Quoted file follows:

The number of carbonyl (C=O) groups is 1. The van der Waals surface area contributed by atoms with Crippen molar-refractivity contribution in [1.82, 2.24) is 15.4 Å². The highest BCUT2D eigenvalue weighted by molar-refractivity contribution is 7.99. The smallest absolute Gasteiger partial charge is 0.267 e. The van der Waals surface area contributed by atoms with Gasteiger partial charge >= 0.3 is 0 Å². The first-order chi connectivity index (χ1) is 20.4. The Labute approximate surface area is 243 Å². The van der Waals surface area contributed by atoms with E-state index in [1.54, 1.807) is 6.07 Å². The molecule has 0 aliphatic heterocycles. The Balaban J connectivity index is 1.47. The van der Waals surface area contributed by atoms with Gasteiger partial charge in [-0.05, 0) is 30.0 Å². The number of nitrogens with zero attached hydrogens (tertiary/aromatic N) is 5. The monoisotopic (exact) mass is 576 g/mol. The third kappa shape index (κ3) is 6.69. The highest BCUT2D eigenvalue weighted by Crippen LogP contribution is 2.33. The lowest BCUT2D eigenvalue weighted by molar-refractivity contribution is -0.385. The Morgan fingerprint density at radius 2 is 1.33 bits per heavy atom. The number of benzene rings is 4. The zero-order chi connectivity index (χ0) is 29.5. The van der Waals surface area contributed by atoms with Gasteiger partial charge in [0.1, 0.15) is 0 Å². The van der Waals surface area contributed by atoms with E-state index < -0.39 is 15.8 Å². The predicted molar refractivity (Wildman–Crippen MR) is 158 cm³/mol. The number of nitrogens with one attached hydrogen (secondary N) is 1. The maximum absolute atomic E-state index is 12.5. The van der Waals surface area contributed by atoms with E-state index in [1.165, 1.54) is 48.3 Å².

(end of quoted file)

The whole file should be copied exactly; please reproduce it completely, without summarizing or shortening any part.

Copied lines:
The number of carbonyl (C=O) groups is 1. The van der Waals surface area contributed by atoms with Crippen molar-refractivity contribution in [1.82, 2.24) is 15.4 Å². The highest BCUT2D eigenvalue weighted by molar-refractivity contribution is 7.99. The smallest absolute Gasteiger partial charge is 0.267 e. The van der Waals surface area contributed by atoms with Gasteiger partial charge >= 0.3 is 0 Å². The first-order chi connectivity index (χ1) is 20.4. The Labute approximate surface area is 243 Å². The van der Waals surface area contributed by atoms with E-state index in [1.54, 1.807) is 6.07 Å². The molecule has 0 aliphatic heterocycles. The Balaban J connectivity index is 1.47. The van der Waals surface area contributed by atoms with Gasteiger partial charge in [-0.05, 0) is 30.0 Å². The number of nitrogens with zero attached hydrogens (tertiary/aromatic N) is 5. The monoisotopic (exact) mass is 576 g/mol. The third kappa shape index (κ3) is 6.69. The highest BCUT2D eigenvalue weighted by Crippen LogP contribution is 2.33. The lowest BCUT2D eigenvalue weighted by molar-refractivity contribution is -0.385. The Morgan fingerprint density at radius 2 is 1.33 bits per heavy atom. The number of benzene rings is 4. The zero-order chi connectivity index (χ0) is 29.5. The van der Waals surface area contributed by atoms with Gasteiger partial charge in [0.1, 0.15) is 0 Å². The van der Waals surface area contributed by atoms with E-state index < -0.39 is 15.8 Å². The predicted molar refractivity (Wildman–Crippen MR) is 158 cm³/mol. The number of nitrogens with one attached hydrogen (secondary N) is 1. The maximum absolute atomic E-state index is 12.5. The van der Waals surface area contributed by atoms with E-state index in [1.165, 1.54) is 48.3 Å².